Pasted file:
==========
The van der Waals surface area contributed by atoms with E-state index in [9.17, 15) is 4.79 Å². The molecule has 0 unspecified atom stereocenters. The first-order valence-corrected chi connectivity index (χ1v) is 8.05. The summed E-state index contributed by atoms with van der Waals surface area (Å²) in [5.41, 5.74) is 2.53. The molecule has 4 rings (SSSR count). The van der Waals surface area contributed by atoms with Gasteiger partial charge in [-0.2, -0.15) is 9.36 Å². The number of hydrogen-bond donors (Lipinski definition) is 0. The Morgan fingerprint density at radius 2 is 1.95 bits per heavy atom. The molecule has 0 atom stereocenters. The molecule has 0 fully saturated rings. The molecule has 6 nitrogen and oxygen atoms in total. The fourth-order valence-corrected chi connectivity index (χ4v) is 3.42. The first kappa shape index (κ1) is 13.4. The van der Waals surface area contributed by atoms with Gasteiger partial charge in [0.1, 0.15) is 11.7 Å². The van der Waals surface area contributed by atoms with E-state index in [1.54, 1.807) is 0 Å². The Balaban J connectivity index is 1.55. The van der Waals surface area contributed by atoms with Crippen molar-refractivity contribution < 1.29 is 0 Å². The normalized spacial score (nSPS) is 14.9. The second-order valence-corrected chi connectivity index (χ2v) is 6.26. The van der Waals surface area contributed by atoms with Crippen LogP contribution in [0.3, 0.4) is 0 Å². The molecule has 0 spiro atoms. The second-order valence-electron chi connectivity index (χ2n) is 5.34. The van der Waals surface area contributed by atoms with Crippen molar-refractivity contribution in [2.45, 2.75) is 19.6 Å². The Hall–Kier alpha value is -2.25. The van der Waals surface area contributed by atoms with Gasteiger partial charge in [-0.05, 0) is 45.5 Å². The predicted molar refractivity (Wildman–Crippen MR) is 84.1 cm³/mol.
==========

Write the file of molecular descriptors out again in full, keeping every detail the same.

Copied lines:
The van der Waals surface area contributed by atoms with E-state index in [9.17, 15) is 4.79 Å². The molecule has 0 unspecified atom stereocenters. The first-order valence-corrected chi connectivity index (χ1v) is 8.05. The summed E-state index contributed by atoms with van der Waals surface area (Å²) in [5.41, 5.74) is 2.53. The molecule has 4 rings (SSSR count). The van der Waals surface area contributed by atoms with Gasteiger partial charge in [-0.2, -0.15) is 9.36 Å². The number of hydrogen-bond donors (Lipinski definition) is 0. The Morgan fingerprint density at radius 2 is 1.95 bits per heavy atom. The molecule has 0 atom stereocenters. The molecule has 0 fully saturated rings. The molecule has 6 nitrogen and oxygen atoms in total. The fourth-order valence-corrected chi connectivity index (χ4v) is 3.42. The first kappa shape index (κ1) is 13.4. The van der Waals surface area contributed by atoms with Gasteiger partial charge in [0.1, 0.15) is 11.7 Å². The van der Waals surface area contributed by atoms with E-state index in [1.54, 1.807) is 0 Å². The Balaban J connectivity index is 1.55. The van der Waals surface area contributed by atoms with Crippen molar-refractivity contribution < 1.29 is 0 Å². The normalized spacial score (nSPS) is 14.9. The second-order valence-corrected chi connectivity index (χ2v) is 6.26. The van der Waals surface area contributed by atoms with Crippen LogP contribution in [0.3, 0.4) is 0 Å². The molecule has 0 spiro atoms. The second-order valence-electron chi connectivity index (χ2n) is 5.34. The van der Waals surface area contributed by atoms with Crippen molar-refractivity contribution in [2.45, 2.75) is 19.6 Å². The Hall–Kier alpha value is -2.25. The van der Waals surface area contributed by atoms with Gasteiger partial charge in [-0.05, 0) is 45.5 Å². The predicted molar refractivity (Wildman–Crippen MR) is 84.1 cm³/mol.